An interesting consequence of the exception, for example, is already the corporate structure of the developers of language models. These are generally divided into a non-profit arm that does the research (here: OpenAI Inc.) and a commercial arm that markets the language model (here: OpenAI LLC). This allows the developers to argue that they are using the training data for non-commercial research purposes, which argues for “fair use”

OpenAI will also argue that when the language model is trained, nothing happens other than a very extensive and effective consumption of copyrighted works from which the models are then “inspired”. Above all, OpenAI will be able to point to the purpose of the provision and point out that progress in arguably the most important new technology of the 21st century would be sluggish if copyrighted works could no longer be used for training. It is precisely this situation that the exception is intended to prevent

However, the actual consequences of exploiting copyrighted works throws these arguments into serious doubt. The better the language models become, the more significant the impact on the authors of the works used. Already, many companies prefer to use faster and cheaper AI-generated alternatives rather than pay an artist to do so. In the long term, therefore – as the lawsuit also argues – there is a threat of the extinction of the author’s profession, as a result of the fact that the works of those same authors were evaluated without compensation and the language model can approximately recreate their style

Nor is it certain whether the legal corporate structure will convince the courts in view of the obvious commercialisation by the same corporation. Generally speaking, without a court decision, everything is open in “fair use” cases. The exception deliberately builds on case law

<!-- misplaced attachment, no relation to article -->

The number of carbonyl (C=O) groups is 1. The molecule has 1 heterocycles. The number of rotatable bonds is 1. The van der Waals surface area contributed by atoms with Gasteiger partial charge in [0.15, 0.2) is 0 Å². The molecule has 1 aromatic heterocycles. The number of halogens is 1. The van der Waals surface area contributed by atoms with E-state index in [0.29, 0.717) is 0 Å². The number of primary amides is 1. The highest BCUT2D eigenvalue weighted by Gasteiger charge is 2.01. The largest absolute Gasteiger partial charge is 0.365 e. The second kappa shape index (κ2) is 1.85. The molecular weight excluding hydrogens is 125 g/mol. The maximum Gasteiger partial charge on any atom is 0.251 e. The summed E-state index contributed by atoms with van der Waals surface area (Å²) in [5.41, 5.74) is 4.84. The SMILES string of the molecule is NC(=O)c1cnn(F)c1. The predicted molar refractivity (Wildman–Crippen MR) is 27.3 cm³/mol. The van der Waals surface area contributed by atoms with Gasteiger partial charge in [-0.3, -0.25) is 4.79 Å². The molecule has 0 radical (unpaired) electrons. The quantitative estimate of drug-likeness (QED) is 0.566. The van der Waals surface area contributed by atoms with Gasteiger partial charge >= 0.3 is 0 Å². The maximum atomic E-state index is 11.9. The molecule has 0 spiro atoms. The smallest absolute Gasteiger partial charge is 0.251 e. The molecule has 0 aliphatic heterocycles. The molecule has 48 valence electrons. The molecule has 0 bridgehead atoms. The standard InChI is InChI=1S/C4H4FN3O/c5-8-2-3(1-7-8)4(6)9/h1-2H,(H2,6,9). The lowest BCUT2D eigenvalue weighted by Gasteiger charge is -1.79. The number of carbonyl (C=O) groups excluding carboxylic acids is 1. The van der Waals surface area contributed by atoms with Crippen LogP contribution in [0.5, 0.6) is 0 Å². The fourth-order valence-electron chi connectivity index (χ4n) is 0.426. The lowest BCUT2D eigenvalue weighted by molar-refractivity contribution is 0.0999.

The evidence

The lawsuit relies on general evidence on the one hand and evidence on specific books on the other

In general, the lawsuit points to the known datasets of GPT language models, which include databases titled “Books1” and “Books2”. In view of the size of these databases (over 100,000 books), it could be assumed that the works were unlawfully downloaded from relevant piracy portals. This would already be the case because otherwise there would be no correspondingly extensive digital book databases on the internet. Moreover, independent research has proven that the generation of extensive databases with the help of illegal portals is possible in principle

Until a corresponding change was made by OpenAI, it is even said to have been possible to get GPT-3 to quote verbatim from books by means of a corresponding prompt. Today, ChatGPT informs the user that it cannot quote from works protected by copyright

With regard to the specific works, the lawsuit also wants to provide proof through prompts. Thus, the language model was prompted to write a summary of books by certain authors, to write a summary of a hypothetical sequel and to summarise the last chapter. All things that – without having the book available as training data – should not be possible, according to the complaint. The explanations are of varying probative value; especially the summary of the book does not seem very convincing, considering that it could also – legitimately – have been arrived at by evaluating freely available summaries on the internet. More convincing is the summary of specific chapters and the hypothetical continuation, provided that it deals in detail with events and characters not included in summaries